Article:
I taught movement, but I didn’t know why it mattered aside from buzzwords like "health", "community", and "generalist". I’d loosely throw around terms like “basics” and “goals” without any real reflection on how these concepts, milestones, or ideas aligned with my values. I simply regurgitated what other teachers had said to me; teachers who I believed knew and understood more than I ever would. I was handing down other peoples' messages through content and delivery, without sending any of it through my own message filter to decide what fit and what didn’t. And for this, I’m certain there were plenty of times when students received mixed messages.
Covid lockdowns, along with closing our physical space, Movement Brooklyn, provided me a silver lining. It gave me the time to reflect on what I’m sharing, why I’m sharing it, and how I’m sharing it. It was during this time that I began my Behind the Movement podcast, which opened my eyes to ideas, philosophies, and approaches that were novel to me. I continued to read, exploring broad ranges of topics, and began exposing myself to various movement courses, classes, and experiences online and in person. A revelation came when I asked my friend Marlo Fisken what issues she thought hadn’t been talked about enough in movement. She profoundly responded, “How teaching and practice can reflect the changes we want to see in the world.”
I began asking myself what changes I wished to see in the world and looked for ways that movement could facilitate these ideas. It took many hours, writing sentences to describe what changes I wished to for. Each day I worked to trim the description down, hoping to eventually arrive at a single word, a message. I don’t remember the early sentences, but I do recall getting down to “welcome surprise and uncertainty.” Not long after arriving at these four words, I was asked to create a name and description for a new class I’d be teaching. I thought of the book Finite and Infinite Games by James Carse. I'd read it a year prior and was reminded of one of my favorite lines, “To be prepared against surprise is to be trained. To be prepared for surprise is to be educated.” My message was coming into focus. I knew then that I wished for us to be more welcoming of surprise, rather than forceful, dominating, and controlling. I wished for infinite play instead of finite play; playing to keep the play going rather than playing to win. An ah-ha moment! The class is Infinite Play, and, what I care about, what I wish to share, is the message of playfulness. To be playful is to welcome surprise and uncertainty.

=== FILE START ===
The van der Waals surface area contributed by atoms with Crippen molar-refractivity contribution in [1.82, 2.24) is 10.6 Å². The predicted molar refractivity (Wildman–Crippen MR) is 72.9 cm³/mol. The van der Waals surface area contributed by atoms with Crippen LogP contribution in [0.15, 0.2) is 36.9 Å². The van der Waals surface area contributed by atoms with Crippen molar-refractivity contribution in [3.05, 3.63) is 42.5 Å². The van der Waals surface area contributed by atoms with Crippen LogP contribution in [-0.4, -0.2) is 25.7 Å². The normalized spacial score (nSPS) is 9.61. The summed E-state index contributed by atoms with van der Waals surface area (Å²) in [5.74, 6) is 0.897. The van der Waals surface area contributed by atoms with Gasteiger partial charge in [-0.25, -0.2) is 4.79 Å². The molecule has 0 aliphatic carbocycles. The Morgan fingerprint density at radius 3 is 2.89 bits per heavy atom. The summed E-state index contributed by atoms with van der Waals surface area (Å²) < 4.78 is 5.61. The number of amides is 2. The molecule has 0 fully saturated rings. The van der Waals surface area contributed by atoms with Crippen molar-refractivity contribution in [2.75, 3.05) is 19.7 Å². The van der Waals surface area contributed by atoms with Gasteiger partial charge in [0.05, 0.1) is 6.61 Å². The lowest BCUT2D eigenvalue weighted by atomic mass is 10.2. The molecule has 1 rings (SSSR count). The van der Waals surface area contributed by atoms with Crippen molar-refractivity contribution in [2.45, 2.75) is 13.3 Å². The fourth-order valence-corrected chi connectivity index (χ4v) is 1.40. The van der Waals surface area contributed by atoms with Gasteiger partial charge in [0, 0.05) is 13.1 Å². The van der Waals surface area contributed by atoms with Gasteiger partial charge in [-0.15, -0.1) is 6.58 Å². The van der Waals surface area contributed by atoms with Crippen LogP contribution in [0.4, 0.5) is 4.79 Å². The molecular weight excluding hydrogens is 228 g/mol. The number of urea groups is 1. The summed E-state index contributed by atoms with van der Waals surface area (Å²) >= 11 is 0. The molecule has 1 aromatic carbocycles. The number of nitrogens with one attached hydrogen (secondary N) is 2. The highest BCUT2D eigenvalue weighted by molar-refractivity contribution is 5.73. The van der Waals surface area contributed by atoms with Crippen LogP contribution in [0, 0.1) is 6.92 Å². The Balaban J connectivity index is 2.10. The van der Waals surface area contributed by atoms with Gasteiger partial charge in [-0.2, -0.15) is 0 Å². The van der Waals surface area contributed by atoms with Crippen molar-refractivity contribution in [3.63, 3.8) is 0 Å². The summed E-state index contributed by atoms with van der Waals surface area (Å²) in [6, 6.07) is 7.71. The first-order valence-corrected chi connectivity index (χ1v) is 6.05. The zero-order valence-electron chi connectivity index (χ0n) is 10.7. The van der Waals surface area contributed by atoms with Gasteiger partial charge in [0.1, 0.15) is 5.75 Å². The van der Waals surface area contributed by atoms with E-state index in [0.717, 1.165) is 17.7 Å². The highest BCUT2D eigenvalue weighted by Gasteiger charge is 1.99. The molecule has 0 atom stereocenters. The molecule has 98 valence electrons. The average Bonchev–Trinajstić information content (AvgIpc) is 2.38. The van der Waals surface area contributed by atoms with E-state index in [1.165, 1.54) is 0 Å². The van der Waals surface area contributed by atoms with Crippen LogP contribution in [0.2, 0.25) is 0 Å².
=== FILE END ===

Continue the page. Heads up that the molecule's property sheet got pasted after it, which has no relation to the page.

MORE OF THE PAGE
I asked myself what qualities should be fed and explored to be playful, to welcome surprise and uncertainty. I settled on creativity, adaptability, and cooperation. From that moment forward, everything went through the playfulness filter. Some content went away, some content reemerged, some content was reframed with the message in mind, and some content emerged through exploration of the message. The way in which I presented material morphed. How I explained the intention of concepts changed, and demonstrations of games evolved. When I practice or facilitate, the message guides the trajectory of each workshop or jam within the unique circumstances of that session or gathering. The message has clarified and refined over time, and the process continues to this day.
I propose a North Star rather than a road map. An orientation, not a path. Every time you practice or gather people, a new trail is blazed. Sometimes it’s across a lake, occasionally it’s over a mountain, and other times it’s through the desert, but it’s always in the direction of the North Star. Whatever your North Star is today, isn't what it has to be five years from now. North Stars are dynamic and can change with time, experience, and education. You don’t have to know what your North Star is now and shouldn’t beat yourself up if nothing comes to mind. You might even have more than one North Star. Regardless, it is a question worth asking, and whatever you come up with on the first go is perfect.
What's your North Star?
What change do you want to see in the world?
What's your message?
Let me know what you come up with.